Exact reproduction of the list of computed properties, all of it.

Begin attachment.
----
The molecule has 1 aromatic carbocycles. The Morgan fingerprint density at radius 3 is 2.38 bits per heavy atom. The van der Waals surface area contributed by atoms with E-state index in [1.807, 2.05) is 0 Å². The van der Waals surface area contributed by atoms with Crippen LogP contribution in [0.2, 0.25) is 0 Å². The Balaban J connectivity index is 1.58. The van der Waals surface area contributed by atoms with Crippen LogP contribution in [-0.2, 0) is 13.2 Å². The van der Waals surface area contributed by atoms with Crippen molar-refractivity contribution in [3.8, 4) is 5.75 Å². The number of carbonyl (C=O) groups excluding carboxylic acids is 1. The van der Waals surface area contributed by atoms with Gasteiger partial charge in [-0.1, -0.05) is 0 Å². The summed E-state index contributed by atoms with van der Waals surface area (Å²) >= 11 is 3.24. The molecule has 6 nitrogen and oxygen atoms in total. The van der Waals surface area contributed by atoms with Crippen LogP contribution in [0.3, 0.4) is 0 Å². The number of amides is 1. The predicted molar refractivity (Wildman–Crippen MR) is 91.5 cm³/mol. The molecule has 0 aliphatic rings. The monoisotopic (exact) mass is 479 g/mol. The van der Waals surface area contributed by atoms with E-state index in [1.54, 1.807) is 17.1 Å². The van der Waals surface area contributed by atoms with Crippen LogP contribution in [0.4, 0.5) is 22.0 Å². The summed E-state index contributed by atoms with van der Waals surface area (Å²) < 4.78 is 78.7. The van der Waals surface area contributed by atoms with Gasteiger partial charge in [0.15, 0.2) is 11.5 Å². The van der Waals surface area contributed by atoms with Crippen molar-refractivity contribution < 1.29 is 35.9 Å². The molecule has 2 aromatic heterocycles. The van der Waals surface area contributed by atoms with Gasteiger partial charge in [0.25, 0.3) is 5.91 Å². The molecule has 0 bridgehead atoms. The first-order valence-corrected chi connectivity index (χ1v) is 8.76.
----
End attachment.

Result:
The molecule has 1 aromatic carbocycles. The Morgan fingerprint density at radius 3 is 2.38 bits per heavy atom. The van der Waals surface area contributed by atoms with E-state index in [1.807, 2.05) is 0 Å². The van der Waals surface area contributed by atoms with Crippen LogP contribution in [0.2, 0.25) is 0 Å². The Balaban J connectivity index is 1.58. The van der Waals surface area contributed by atoms with Crippen LogP contribution in [-0.2, 0) is 13.2 Å². The van der Waals surface area contributed by atoms with Crippen molar-refractivity contribution in [3.8, 4) is 5.75 Å². The number of carbonyl (C=O) groups excluding carboxylic acids is 1. The van der Waals surface area contributed by atoms with Gasteiger partial charge in [-0.1, -0.05) is 0 Å². The summed E-state index contributed by atoms with van der Waals surface area (Å²) >= 11 is 3.24. The molecule has 6 nitrogen and oxygen atoms in total. The van der Waals surface area contributed by atoms with Crippen LogP contribution in [0.3, 0.4) is 0 Å². The number of amides is 1. The predicted molar refractivity (Wildman–Crippen MR) is 91.5 cm³/mol. The molecule has 0 aliphatic rings. The monoisotopic (exact) mass is 479 g/mol. The van der Waals surface area contributed by atoms with E-state index in [1.54, 1.807) is 17.1 Å². The van der Waals surface area contributed by atoms with Crippen LogP contribution in [0.4, 0.5) is 22.0 Å². The summed E-state index contributed by atoms with van der Waals surface area (Å²) < 4.78 is 78.7. The van der Waals surface area contributed by atoms with Gasteiger partial charge in [0.15, 0.2) is 11.5 Å². The van der Waals surface area contributed by atoms with Crippen molar-refractivity contribution < 1.29 is 35.9 Å². The molecule has 2 aromatic heterocycles. The van der Waals surface area contributed by atoms with Gasteiger partial charge in [0.25, 0.3) is 5.91 Å². The molecule has 0 bridgehead atoms. The first-order valence-corrected chi connectivity index (χ1v) is 8.76.